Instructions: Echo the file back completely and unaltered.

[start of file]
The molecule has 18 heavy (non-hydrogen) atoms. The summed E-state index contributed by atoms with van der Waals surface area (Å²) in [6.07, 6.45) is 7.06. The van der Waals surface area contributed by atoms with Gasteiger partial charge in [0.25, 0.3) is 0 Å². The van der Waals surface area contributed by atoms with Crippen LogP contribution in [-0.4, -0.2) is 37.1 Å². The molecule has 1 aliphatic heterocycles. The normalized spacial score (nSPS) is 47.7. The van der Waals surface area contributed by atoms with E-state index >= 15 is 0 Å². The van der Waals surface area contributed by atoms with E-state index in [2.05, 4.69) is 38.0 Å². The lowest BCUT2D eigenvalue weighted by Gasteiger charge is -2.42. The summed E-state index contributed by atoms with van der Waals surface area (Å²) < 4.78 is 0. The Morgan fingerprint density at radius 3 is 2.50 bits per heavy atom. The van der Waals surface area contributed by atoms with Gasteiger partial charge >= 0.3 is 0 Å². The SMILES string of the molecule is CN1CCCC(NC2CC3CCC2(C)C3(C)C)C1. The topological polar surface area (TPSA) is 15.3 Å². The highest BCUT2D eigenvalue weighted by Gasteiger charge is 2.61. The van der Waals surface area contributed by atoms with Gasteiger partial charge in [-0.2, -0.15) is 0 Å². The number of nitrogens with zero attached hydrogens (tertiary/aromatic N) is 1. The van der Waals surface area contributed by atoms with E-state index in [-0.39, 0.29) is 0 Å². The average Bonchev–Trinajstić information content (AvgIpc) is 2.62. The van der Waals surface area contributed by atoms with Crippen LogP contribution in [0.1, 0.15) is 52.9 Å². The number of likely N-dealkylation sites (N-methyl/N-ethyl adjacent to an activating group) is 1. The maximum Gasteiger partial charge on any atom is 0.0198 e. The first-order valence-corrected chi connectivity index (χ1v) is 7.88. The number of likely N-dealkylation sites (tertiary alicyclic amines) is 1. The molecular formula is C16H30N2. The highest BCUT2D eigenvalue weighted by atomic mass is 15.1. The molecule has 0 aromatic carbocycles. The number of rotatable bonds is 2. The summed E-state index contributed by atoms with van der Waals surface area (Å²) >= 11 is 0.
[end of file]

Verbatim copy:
The molecule has 18 heavy (non-hydrogen) atoms. The summed E-state index contributed by atoms with van der Waals surface area (Å²) in [6.07, 6.45) is 7.06. The van der Waals surface area contributed by atoms with Gasteiger partial charge in [0.25, 0.3) is 0 Å². The van der Waals surface area contributed by atoms with Crippen LogP contribution in [-0.4, -0.2) is 37.1 Å². The molecule has 1 aliphatic heterocycles. The normalized spacial score (nSPS) is 47.7. The van der Waals surface area contributed by atoms with E-state index >= 15 is 0 Å². The van der Waals surface area contributed by atoms with E-state index in [2.05, 4.69) is 38.0 Å². The lowest BCUT2D eigenvalue weighted by Gasteiger charge is -2.42. The summed E-state index contributed by atoms with van der Waals surface area (Å²) < 4.78 is 0. The Morgan fingerprint density at radius 3 is 2.50 bits per heavy atom. The van der Waals surface area contributed by atoms with Gasteiger partial charge >= 0.3 is 0 Å². The SMILES string of the molecule is CN1CCCC(NC2CC3CCC2(C)C3(C)C)C1. The topological polar surface area (TPSA) is 15.3 Å². The highest BCUT2D eigenvalue weighted by Gasteiger charge is 2.61. The van der Waals surface area contributed by atoms with Gasteiger partial charge in [-0.2, -0.15) is 0 Å². The number of nitrogens with zero attached hydrogens (tertiary/aromatic N) is 1. The van der Waals surface area contributed by atoms with E-state index in [-0.39, 0.29) is 0 Å². The average Bonchev–Trinajstić information content (AvgIpc) is 2.62. The van der Waals surface area contributed by atoms with Crippen LogP contribution in [0.1, 0.15) is 52.9 Å². The number of likely N-dealkylation sites (N-methyl/N-ethyl adjacent to an activating group) is 1. The maximum Gasteiger partial charge on any atom is 0.0198 e. The first-order valence-corrected chi connectivity index (χ1v) is 7.88. The number of likely N-dealkylation sites (tertiary alicyclic amines) is 1. The molecular formula is C16H30N2. The highest BCUT2D eigenvalue weighted by atomic mass is 15.1. The molecule has 0 aromatic carbocycles. The number of rotatable bonds is 2. The summed E-state index contributed by atoms with van der Waals surface area (Å²) >= 11 is 0.